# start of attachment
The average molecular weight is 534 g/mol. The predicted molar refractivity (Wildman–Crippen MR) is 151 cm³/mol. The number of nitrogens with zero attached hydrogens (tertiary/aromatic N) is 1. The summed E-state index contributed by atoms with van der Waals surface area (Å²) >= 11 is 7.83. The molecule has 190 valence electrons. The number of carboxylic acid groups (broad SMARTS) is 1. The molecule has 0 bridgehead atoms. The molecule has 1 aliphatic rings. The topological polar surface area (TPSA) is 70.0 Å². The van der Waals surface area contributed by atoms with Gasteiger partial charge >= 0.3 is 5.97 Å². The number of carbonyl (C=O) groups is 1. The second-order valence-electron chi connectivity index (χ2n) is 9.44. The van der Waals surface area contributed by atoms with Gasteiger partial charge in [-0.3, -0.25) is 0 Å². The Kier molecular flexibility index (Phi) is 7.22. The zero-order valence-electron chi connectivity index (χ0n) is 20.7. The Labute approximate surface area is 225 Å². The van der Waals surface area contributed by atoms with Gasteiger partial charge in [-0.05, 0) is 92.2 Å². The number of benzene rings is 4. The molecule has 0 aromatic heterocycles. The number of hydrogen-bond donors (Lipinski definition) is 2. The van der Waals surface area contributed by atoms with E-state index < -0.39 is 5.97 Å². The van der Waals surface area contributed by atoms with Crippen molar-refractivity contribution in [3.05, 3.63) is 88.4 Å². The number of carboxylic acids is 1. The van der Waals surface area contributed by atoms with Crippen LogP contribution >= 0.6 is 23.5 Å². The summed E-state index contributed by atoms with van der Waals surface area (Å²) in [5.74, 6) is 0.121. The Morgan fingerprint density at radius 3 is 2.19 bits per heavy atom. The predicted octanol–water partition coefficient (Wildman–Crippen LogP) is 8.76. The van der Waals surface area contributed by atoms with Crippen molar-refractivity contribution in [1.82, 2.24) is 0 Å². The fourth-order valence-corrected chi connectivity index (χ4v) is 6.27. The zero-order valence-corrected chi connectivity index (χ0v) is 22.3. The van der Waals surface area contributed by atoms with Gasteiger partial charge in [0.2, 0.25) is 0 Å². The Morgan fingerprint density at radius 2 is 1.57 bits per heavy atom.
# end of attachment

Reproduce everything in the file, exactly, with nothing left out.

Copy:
The average molecular weight is 534 g/mol. The predicted molar refractivity (Wildman–Crippen MR) is 151 cm³/mol. The number of nitrogens with zero attached hydrogens (tertiary/aromatic N) is 1. The summed E-state index contributed by atoms with van der Waals surface area (Å²) >= 11 is 7.83. The molecule has 190 valence electrons. The number of carboxylic acid groups (broad SMARTS) is 1. The molecule has 0 bridgehead atoms. The molecule has 1 aliphatic rings. The topological polar surface area (TPSA) is 70.0 Å². The van der Waals surface area contributed by atoms with Gasteiger partial charge >= 0.3 is 5.97 Å². The number of carbonyl (C=O) groups is 1. The second-order valence-electron chi connectivity index (χ2n) is 9.44. The van der Waals surface area contributed by atoms with Gasteiger partial charge in [-0.3, -0.25) is 0 Å². The Kier molecular flexibility index (Phi) is 7.22. The zero-order valence-electron chi connectivity index (χ0n) is 20.7. The Labute approximate surface area is 225 Å². The van der Waals surface area contributed by atoms with Gasteiger partial charge in [-0.05, 0) is 92.2 Å². The number of benzene rings is 4. The molecule has 0 aromatic heterocycles. The number of hydrogen-bond donors (Lipinski definition) is 2. The van der Waals surface area contributed by atoms with E-state index < -0.39 is 5.97 Å². The van der Waals surface area contributed by atoms with Crippen molar-refractivity contribution in [3.05, 3.63) is 88.4 Å². The number of carboxylic acids is 1. The van der Waals surface area contributed by atoms with Crippen LogP contribution >= 0.6 is 23.5 Å². The summed E-state index contributed by atoms with van der Waals surface area (Å²) in [5.74, 6) is 0.121. The Morgan fingerprint density at radius 3 is 2.19 bits per heavy atom. The predicted octanol–water partition coefficient (Wildman–Crippen LogP) is 8.76. The van der Waals surface area contributed by atoms with Crippen molar-refractivity contribution in [1.82, 2.24) is 0 Å². The fourth-order valence-corrected chi connectivity index (χ4v) is 6.27. The zero-order valence-corrected chi connectivity index (χ0v) is 22.3. The van der Waals surface area contributed by atoms with Gasteiger partial charge in [0.2, 0.25) is 0 Å². The Morgan fingerprint density at radius 2 is 1.57 bits per heavy atom.